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Find the correct sharpening angle

Are you just getting started with sharpening with a whetstone, and do you need help finding the correct angle? We can help. First of all, consider which sharpening stone to start with. The right angle determines the sharpness of the knife.

Determine the sharpening angle for your knife

The cutting edge of a knife can have different angles. The smaller the angle, the sharper the knife. Therefore, the cutting edge of a very sharp knife, is very narrow. Japanese knives are made of very hard steel (starting from 60 HRC) and can be made extremely sharp, when sharpened under a small angle. Other, for example German knives (55-58 HRC), often are made of slightly softer types of steel and are sharpened under a wider angle.

The angle of the cutting edge of Japanese knives is usually 30°. For normal knives you can use an angle between 36° and 40°. The sharpening angle for your knife is half the angle of the cutting edge (after all, you will sharpen on 2 sides). The sharpening angle of a Japanese knife (please find a few examples below) is therefore 15° (30°/2) and of other knives 18° to 20°.

Does your knife become dull or does it damage quickly? Then maybe you are sharpening the knife too thin. In this case, we recommend using a larger sharpening angle.

Very sharp

Normal use

Examples of brands that carry knives made of hard steel (sharpening at an angle of 15°) Böker, Eden, Kai, Miyabi by Zwilling, Robert Herder and Sakai Takayuki.

If it's still unclear, there's always the 'pen trick'.

How high do you keep the back of your blade when sharpening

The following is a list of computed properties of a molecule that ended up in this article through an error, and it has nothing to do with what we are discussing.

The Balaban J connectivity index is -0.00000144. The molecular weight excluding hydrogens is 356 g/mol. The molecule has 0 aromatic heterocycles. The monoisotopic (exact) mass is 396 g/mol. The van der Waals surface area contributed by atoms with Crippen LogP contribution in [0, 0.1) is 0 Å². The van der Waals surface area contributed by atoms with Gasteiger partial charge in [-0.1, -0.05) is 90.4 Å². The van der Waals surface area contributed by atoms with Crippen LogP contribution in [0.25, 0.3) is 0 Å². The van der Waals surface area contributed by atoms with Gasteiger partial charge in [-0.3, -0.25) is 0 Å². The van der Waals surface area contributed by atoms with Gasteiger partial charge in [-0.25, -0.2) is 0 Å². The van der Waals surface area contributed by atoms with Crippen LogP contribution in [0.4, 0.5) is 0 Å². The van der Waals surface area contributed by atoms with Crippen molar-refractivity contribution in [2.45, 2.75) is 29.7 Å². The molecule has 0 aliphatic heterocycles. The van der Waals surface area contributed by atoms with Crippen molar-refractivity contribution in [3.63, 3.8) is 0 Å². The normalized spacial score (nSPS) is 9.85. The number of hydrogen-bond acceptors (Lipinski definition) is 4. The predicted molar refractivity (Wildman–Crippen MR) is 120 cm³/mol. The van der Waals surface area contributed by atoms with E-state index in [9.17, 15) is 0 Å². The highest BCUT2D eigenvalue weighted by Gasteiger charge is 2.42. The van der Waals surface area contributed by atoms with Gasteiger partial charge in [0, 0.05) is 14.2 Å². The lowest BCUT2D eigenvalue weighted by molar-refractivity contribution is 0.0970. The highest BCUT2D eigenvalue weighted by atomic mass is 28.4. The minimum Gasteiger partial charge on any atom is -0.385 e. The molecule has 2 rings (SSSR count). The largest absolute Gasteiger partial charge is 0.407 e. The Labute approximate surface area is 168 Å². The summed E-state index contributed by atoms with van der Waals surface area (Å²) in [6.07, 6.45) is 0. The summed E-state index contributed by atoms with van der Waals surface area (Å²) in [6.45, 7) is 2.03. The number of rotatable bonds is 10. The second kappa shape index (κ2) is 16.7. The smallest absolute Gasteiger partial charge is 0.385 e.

The grinding angle which you will achieve, is determined by the height of the back of your knife against the stone. You can determine the correct height with a simple formula. If you have determined the required grinding angle, measure the width of the knife. Then look in the table below how high you must keep your knife against the stone.

Width of the bladeSharpening angle 12°Sharpening angle 15°Sharpening angle 18°Sharpening angle 20°Sharpening angle 23°
10 mm2.08 mm2.59 mm3.09 mm3.42 mm3.91 mm
15 mm3.12 mm3.88 mm4.64 mm5.13 mm5.86 mm
20 mm416 mm5.18 mm6.18 mm6.84 mm7.82 mm
25 mm5.20 mm6.47 mm7.73 mm8.55 mm9.77 mm
30 mm6.24 mm7.77 mm9.27 mm10.26 mm11.72 mm
35 mm7.28 mm9.06 mm10.82 mm11.97 mm13.68 mm
40 mm8.32 mm10.35 mm12.36 mm13.68 mm15.63 mm
45 mm9.36 mm11.65 mm13.91 mm15.39 mm17.58 mm
50 mm10.40 mm12.94 mm15.45 mm17.10 mm19.54 mm
55 mm11.44 mm14.24 mm17 mm18.81 mm21.49 mm
60 mm12.47 mm15.53 mm18.54 mm20.52 mm23.44 mm

Helpful tools to sharpen with the correct height

If you don't want to work with a ruler, there are two sharpening rail set helpers that we can recommend. The sharpening rail is clamped on the back of the knife. The small sharpening rail creates a fixed height of 4.5mm. The bigger sharpening rail creates a fixed height of 6.5mm. This means, that when using a sharpening rail your are less flexible with your angle than if you choose the angle manually. In this table below we show the possible heights:

Height of the bladeSharpening angle 12°Sharpening angle 15°Sharpening angle 18°Sharpening angle 20°Sharpening angle 23°
10 mm2.08 mm2.59 mm3.09 mm3.42 mm3.91 mm
15 mm3.12 mm3.88 mm4.64 mm5.13 mm5.86 mm
20 mm4.16 mm5.18 mm6.18 mm6.84 mm7.82 mm
25 mm5.20 mm6.47 mm7.73 mm8.55 mm9.77 mm
30 mm6.24 mm7.77 mm9.27 mm10.26 mm11.72 mm

If you use a sharpening rail, we recommend to apply a strip of adhesive tape on the back of the knife before clamping on the sharpening rail, to prevent damage of the blade.